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NEW YORK (AP) — Many Americans have vivid memories of Jan. 28, 1986.
That was the day the space shuttle Challenger exploded over a chilly Florida, just seconds after liftoff. School children across the country had tuned in to see Christa McAuliffe become the first teacher in space.
One person watching was Steven Leckart, a space-obsessed elementary school kid. Like everyone else, he was shocked by the blast and felt the slow, sickening realization that all seven aboard were gone.
“I remember wanting to be an astronaut and I remember wanting to go to space. And then I remember Challenger completely shattering my dream for that,” he recalled.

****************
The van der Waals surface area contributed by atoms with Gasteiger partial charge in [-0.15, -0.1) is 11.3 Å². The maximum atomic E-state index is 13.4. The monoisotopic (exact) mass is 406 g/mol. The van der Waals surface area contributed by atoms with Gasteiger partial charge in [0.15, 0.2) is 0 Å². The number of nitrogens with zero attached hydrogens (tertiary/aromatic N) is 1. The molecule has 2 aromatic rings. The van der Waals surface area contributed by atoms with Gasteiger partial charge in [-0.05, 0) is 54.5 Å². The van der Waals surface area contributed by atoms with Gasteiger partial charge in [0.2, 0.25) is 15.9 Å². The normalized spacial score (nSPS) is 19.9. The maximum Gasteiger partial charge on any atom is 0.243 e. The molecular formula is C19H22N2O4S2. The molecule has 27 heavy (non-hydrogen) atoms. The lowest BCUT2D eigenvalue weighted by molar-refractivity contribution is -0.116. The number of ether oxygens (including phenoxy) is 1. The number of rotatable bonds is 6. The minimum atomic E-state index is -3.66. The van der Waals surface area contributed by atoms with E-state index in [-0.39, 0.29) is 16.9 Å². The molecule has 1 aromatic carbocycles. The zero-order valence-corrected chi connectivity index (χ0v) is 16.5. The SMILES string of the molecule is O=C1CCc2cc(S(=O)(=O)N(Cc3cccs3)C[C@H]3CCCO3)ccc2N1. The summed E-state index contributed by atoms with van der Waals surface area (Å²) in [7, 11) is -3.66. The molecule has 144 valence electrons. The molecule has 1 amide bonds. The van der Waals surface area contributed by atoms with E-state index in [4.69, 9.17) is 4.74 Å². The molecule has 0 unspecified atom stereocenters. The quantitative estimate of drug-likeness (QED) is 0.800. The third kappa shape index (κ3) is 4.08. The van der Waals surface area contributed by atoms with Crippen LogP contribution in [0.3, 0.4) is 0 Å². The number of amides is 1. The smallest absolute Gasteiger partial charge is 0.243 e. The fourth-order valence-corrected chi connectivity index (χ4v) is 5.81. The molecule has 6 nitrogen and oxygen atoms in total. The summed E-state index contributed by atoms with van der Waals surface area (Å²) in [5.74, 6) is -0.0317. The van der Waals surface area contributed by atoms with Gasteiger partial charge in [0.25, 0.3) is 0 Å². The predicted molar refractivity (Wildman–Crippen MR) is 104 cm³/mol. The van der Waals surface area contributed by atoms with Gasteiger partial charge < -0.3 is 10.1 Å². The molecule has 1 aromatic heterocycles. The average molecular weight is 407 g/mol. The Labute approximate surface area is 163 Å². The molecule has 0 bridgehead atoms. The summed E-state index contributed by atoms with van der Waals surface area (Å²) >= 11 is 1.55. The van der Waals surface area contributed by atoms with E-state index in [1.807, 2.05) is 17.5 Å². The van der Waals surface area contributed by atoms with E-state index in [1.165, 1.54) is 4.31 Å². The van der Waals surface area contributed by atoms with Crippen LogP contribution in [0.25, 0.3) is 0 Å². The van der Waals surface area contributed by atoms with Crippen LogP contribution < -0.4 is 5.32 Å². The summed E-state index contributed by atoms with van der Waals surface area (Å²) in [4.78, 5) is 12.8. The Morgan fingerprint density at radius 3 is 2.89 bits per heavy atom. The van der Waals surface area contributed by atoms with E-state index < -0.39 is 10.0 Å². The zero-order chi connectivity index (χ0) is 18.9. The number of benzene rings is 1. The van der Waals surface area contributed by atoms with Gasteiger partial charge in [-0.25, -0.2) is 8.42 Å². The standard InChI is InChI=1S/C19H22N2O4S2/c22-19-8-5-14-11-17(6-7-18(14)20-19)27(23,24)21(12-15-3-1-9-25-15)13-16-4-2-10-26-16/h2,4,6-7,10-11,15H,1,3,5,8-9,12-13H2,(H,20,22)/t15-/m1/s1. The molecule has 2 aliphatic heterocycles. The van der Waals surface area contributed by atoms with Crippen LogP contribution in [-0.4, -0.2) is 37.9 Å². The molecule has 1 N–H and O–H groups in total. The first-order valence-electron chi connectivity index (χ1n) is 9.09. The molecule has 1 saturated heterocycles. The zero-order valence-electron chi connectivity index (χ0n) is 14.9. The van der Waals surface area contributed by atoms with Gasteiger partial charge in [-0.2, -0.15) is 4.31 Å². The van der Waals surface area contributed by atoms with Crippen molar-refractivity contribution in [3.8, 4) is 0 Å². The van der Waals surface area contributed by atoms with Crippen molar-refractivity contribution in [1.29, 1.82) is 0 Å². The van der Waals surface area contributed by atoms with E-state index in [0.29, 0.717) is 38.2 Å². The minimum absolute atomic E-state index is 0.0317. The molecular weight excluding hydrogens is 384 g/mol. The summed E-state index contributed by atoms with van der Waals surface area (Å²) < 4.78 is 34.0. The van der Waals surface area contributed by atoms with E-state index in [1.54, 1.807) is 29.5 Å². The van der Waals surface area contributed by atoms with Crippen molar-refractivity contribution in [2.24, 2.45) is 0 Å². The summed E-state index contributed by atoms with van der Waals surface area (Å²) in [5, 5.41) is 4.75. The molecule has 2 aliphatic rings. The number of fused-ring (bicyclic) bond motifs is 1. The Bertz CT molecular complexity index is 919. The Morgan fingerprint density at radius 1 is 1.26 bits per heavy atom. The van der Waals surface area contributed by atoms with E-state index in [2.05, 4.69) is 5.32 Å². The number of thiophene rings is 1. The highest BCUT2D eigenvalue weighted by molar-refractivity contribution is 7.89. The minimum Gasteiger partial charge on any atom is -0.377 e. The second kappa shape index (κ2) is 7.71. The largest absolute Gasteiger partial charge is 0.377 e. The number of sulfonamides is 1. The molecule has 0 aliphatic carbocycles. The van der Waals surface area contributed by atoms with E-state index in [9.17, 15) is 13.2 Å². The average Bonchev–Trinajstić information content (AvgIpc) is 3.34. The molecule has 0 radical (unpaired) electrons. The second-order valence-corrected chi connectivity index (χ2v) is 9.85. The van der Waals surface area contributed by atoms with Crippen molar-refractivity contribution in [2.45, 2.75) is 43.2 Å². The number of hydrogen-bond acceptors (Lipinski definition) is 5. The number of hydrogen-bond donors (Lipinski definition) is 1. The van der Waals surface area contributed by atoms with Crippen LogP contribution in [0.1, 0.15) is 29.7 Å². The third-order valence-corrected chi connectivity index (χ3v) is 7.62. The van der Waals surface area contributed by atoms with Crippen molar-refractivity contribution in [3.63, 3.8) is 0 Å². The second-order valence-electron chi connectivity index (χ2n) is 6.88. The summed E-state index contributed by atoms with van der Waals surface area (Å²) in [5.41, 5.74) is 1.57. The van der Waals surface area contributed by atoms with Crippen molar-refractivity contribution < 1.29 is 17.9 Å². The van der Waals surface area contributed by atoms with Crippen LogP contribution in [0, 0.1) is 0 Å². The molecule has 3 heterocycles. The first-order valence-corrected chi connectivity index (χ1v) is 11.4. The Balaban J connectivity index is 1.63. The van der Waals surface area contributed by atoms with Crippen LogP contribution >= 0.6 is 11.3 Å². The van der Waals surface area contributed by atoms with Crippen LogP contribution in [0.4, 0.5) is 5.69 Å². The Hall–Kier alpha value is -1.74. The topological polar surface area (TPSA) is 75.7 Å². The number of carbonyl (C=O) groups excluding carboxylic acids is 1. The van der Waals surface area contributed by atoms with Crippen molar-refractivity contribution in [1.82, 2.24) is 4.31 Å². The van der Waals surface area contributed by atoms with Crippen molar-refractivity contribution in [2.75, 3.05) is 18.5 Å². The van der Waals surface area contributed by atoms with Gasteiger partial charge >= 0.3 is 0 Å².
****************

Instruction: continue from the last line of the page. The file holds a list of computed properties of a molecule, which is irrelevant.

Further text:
Leckart has returned to that dark day as co-director of the four-part Netflix documentary series “Challenger: The Final Flight,” executive produced by J.J. Abrams and Glen Zipper. It premieres Wednesday.
The series approaches the disaster less like a post-mortem and more like a drama. It explores NASA history and the lives of the seven lost astronauts, why the accident occurred and the inquest that followed.
Zipper and Leckart conceived of it in 2015 while looking to make something personal. Both had seen the disaster as boys but could only remember the name of one astronaut …
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